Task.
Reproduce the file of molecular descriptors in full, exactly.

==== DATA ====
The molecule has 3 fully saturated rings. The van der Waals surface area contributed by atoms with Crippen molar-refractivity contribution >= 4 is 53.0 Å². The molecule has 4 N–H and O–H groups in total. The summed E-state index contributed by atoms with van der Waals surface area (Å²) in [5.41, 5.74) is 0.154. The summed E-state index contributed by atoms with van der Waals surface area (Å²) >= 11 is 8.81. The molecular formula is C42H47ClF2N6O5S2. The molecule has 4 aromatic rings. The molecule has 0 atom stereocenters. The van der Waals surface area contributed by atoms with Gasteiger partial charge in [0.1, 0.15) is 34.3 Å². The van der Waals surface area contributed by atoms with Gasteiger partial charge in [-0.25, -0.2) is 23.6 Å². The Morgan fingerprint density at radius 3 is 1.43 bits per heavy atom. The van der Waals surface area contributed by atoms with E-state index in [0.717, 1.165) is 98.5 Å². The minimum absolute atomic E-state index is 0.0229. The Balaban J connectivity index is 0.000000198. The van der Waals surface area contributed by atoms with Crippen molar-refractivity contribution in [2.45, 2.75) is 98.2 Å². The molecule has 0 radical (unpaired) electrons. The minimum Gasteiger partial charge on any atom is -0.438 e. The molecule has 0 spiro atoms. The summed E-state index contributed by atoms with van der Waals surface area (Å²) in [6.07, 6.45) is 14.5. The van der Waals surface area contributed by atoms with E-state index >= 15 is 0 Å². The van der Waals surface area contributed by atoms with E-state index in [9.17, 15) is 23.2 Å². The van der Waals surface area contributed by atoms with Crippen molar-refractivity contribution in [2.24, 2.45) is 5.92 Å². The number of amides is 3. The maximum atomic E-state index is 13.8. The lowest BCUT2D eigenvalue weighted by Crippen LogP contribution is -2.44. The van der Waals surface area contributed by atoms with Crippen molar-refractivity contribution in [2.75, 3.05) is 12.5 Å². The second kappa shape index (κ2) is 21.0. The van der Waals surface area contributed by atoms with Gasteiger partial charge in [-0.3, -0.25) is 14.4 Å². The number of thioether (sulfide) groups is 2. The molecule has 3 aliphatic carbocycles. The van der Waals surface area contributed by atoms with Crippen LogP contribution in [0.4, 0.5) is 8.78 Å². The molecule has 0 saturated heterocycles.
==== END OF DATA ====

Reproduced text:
The molecule has 3 fully saturated rings. The van der Waals surface area contributed by atoms with Crippen molar-refractivity contribution >= 4 is 53.0 Å². The molecule has 4 N–H and O–H groups in total. The summed E-state index contributed by atoms with van der Waals surface area (Å²) in [5.41, 5.74) is 0.154. The summed E-state index contributed by atoms with van der Waals surface area (Å²) >= 11 is 8.81. The molecular formula is C42H47ClF2N6O5S2. The molecule has 4 aromatic rings. The molecule has 0 atom stereocenters. The van der Waals surface area contributed by atoms with Gasteiger partial charge in [0.1, 0.15) is 34.3 Å². The van der Waals surface area contributed by atoms with Gasteiger partial charge in [-0.25, -0.2) is 23.6 Å². The Morgan fingerprint density at radius 3 is 1.43 bits per heavy atom. The van der Waals surface area contributed by atoms with E-state index in [0.717, 1.165) is 98.5 Å². The minimum absolute atomic E-state index is 0.0229. The Balaban J connectivity index is 0.000000198. The van der Waals surface area contributed by atoms with Crippen molar-refractivity contribution in [2.45, 2.75) is 98.2 Å². The molecule has 0 radical (unpaired) electrons. The minimum Gasteiger partial charge on any atom is -0.438 e. The molecule has 0 spiro atoms. The summed E-state index contributed by atoms with van der Waals surface area (Å²) in [6.07, 6.45) is 14.5. The van der Waals surface area contributed by atoms with E-state index >= 15 is 0 Å². The van der Waals surface area contributed by atoms with E-state index in [9.17, 15) is 23.2 Å². The van der Waals surface area contributed by atoms with Crippen molar-refractivity contribution in [2.24, 2.45) is 5.92 Å². The number of amides is 3. The maximum atomic E-state index is 13.8. The lowest BCUT2D eigenvalue weighted by Crippen LogP contribution is -2.44. The van der Waals surface area contributed by atoms with Crippen molar-refractivity contribution in [2.75, 3.05) is 12.5 Å². The second kappa shape index (κ2) is 21.0. The van der Waals surface area contributed by atoms with Gasteiger partial charge in [-0.3, -0.25) is 14.4 Å². The number of thioether (sulfide) groups is 2. The molecule has 3 aliphatic carbocycles. The van der Waals surface area contributed by atoms with Crippen LogP contribution in [0.4, 0.5) is 8.78 Å². The molecule has 0 saturated heterocycles.